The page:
The use of the word guarantee does not ipso facto make the contract one of guaranty. This Court has recognized that the word is frequently employed in business transactions to describe the intention to be bound by a primary or an independent obligation. The very terms of a contract govern the obligations of the parties or the extent of the obligors liability. Thus, this Court has ruled in favor of suretyship, even though contracts were denominated as a Guarantors Undertaking  or a Continuing Guaranty.
Contracts have the force of law between the parties, who are free to stipulate any matter not contrary to law, morals, good customs, public order or public policy. None of these circumstances are present, much less alleged by respondent. Hence, this Court cannot give a different meaning to the plain language of the Guarantee Agreement.
Indeed, the finding of solidary liability is in line with the premise provided in the Whereas clause of the Guarantee Agreement. The execution of the Agreement was a condition precedent for the approval of PPICs loan from IFC. Consistent with the position of IFC as creditor was its requirement of a higher degree of liability from ITM in case PPIC committed a breach. ITM agreed with the stipulation in Section 2.01 and is now estopped from feigning ignorance of its solidary liability. The literal meaning of the stipulations control when the terms of the contract are clear and there is no doubt as to the intention of the parties.
We note that the CA denied solidary liability, on the theory that the parties would not have executed a Guarantee Agreement if they had intended to name ITM as a primary obligor. The appellate court opined that ITMs undertaking was collateral to and distinct from the Loan Agreement. On this point, the Court stresses that a suretyship is merely an accessory or a collateral to a principal obligation. Although a surety contract is secondary to the principal obligation, the liability of the surety is direct, primary and absolute; or equivalent to that of a regular party to the undertaking. A surety becomes liable to the debt and duty of the principal obligor even without possessing a direct or personal interest in the obligations constituted by the latter.
ITMs Liability as Surety
With the present finding that ITM is a surety, it is clear that the CA erred in declaring the former secondarily liable. A surety is considered in law to be on the same footing as the principal debtor in relation to whatever is adjudged against the latter. Evidently, the dispositive portion of the assailed Decision should be modified to require ITM to pay the amount adjudged in favor of IFC.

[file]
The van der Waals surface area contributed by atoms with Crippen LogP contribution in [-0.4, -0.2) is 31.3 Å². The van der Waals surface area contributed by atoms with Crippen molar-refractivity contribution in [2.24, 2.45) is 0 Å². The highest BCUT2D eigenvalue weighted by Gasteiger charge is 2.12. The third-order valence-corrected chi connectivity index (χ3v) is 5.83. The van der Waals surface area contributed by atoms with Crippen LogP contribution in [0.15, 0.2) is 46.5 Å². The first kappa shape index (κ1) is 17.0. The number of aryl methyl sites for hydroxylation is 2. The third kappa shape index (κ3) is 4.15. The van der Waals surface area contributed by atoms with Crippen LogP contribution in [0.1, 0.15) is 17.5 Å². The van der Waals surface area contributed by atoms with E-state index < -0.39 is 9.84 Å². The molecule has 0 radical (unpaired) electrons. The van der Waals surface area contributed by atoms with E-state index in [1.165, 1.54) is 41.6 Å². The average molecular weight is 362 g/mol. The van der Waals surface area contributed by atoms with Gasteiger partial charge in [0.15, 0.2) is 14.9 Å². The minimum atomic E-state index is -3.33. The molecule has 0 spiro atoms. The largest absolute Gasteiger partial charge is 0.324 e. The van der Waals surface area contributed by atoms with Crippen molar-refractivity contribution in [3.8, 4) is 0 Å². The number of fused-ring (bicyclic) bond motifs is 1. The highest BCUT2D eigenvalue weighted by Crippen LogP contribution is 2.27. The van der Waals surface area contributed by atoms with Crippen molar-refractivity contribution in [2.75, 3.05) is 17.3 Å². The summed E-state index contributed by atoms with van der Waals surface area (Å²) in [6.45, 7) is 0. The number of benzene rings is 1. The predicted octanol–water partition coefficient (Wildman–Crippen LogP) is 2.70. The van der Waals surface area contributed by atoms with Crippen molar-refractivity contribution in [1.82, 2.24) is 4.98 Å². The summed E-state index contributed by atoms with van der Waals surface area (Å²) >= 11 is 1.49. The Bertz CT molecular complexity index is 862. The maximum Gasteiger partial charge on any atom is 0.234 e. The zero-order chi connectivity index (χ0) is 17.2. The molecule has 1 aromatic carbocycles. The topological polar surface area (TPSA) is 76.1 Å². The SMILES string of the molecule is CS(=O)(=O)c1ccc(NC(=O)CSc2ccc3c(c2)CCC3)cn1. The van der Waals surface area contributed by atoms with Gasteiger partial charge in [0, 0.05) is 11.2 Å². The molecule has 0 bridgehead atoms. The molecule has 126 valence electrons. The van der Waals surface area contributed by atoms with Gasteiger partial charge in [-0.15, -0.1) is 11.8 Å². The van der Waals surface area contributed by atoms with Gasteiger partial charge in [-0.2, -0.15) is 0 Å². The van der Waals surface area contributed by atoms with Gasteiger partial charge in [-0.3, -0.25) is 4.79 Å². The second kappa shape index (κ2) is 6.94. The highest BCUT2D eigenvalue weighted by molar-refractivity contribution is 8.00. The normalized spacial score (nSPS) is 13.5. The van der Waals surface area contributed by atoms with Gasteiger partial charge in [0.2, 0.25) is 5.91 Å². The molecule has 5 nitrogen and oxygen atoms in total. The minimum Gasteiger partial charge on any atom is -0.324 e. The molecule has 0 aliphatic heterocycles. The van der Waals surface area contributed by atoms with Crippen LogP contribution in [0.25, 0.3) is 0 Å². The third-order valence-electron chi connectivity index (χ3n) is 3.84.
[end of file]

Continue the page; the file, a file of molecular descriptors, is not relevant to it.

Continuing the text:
In addition to the main issue, ITM
raised procedural infirmities allegedly justifying the denial of the present
Petition. Before the trial court and the CA, IFC had allegedly instituted
different arguments that effectively changed the corporations theory on
appeal, in violation of this Courts previous pronouncements.
claims that the main issue in the present case is a question of fact that is not cognizable by this Court.
These contentions deserve little consideration.
Alleged Change of
Theory on Appeal
Petitioners arguments before the trial court (that ITM was a primary obligor) and before the CA (that ITM was a surety) were related and intertwined in the action to enforce the solidary liability of ITM under the Guarantee Agreement. We emphasize that the terms primary obligor and surety were premised on the same stipulations in Section 2.01 of the Agreement. Besides, both terms had the same legal consequences. There was therefore effectively no change of theory on appeal. At any rate, ITM failed to show to this Court a disparity between IFCs allegations in the trial court and those in the CA. Bare allegations without proof deserve no credence.
Review of Factual
As to the issue that only questions of law may be raised in a Petition for Review, the Court has recognized exceptions, one of which applies to the present case. The assailed Decision was based on a misapprehension of facts, which particularly related to certain stipulations in the Guarantee Agreement -- stipulations that had not been disputed by the parties. This circumstance compelled the Court to review the Contract firsthand and to make its own findings and conclusions accordingly.
WHEREFORE, the Petition is hereby GRANTED, and the assailed Decision and Resolution MODIFIED in the sense that Imperial Textile Mills, Inc. is declared a surety to Philippine Polyamide Industrial Corporation. ITM is ORDERED to pay International Finance Corporation the same amounts adjudged against PPIC in the assailed Decision. No costs.
ARTEMIO V. PANGANIBAN
Chairman, Third Division
W E C O N C U R :
RENATO C. CORONA
CONCHITA CARPIO MORALES
CANCIO C. GARCIA
I attest that the conclusions in the above Decision had been reached in consultation before the case was assigned to the writer of the opinion of the Courts Division.
ARTEMIO V. PANGANIBAN
Chairman, Third Division
Pursuant to Section 13, Article VIII of the Constitution, and the Division Chairmans Attestation, it is hereby certified that the conclusions in the above Decision had been reached in consultation before the case was assigned to the writer of the opinion of the Courts Division.
HILARIO G. DAVIDE, JR.